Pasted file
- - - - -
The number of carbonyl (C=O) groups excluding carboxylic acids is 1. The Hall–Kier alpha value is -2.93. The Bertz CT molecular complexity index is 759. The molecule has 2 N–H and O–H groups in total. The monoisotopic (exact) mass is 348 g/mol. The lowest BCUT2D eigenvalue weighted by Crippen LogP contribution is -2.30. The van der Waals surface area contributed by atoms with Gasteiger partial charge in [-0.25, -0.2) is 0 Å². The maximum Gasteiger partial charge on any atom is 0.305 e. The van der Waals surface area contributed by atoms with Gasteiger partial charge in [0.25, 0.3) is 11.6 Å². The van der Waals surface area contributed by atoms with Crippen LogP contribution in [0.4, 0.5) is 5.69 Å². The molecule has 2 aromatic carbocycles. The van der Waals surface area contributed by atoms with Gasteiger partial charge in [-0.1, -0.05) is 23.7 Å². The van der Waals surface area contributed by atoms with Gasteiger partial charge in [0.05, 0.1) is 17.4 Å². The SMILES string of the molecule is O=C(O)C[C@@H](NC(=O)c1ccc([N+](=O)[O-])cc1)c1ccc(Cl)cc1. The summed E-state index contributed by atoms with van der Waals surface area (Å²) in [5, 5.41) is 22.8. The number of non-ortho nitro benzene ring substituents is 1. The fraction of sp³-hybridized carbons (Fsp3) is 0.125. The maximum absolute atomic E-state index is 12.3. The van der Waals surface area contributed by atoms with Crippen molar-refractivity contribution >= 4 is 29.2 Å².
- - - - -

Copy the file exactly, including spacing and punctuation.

The number of carbonyl (C=O) groups excluding carboxylic acids is 1. The Hall–Kier alpha value is -2.93. The Bertz CT molecular complexity index is 759. The molecule has 2 N–H and O–H groups in total. The monoisotopic (exact) mass is 348 g/mol. The lowest BCUT2D eigenvalue weighted by Crippen LogP contribution is -2.30. The van der Waals surface area contributed by atoms with Gasteiger partial charge in [-0.25, -0.2) is 0 Å². The maximum Gasteiger partial charge on any atom is 0.305 e. The van der Waals surface area contributed by atoms with Gasteiger partial charge in [0.25, 0.3) is 11.6 Å². The van der Waals surface area contributed by atoms with Crippen LogP contribution in [0.4, 0.5) is 5.69 Å². The molecule has 2 aromatic carbocycles. The van der Waals surface area contributed by atoms with Gasteiger partial charge in [-0.1, -0.05) is 23.7 Å². The van der Waals surface area contributed by atoms with Gasteiger partial charge in [0.05, 0.1) is 17.4 Å². The SMILES string of the molecule is O=C(O)C[C@@H](NC(=O)c1ccc([N+](=O)[O-])cc1)c1ccc(Cl)cc1. The summed E-state index contributed by atoms with van der Waals surface area (Å²) in [5, 5.41) is 22.8. The number of non-ortho nitro benzene ring substituents is 1. The fraction of sp³-hybridized carbons (Fsp3) is 0.125. The maximum absolute atomic E-state index is 12.3. The van der Waals surface area contributed by atoms with Crippen molar-refractivity contribution >= 4 is 29.2 Å².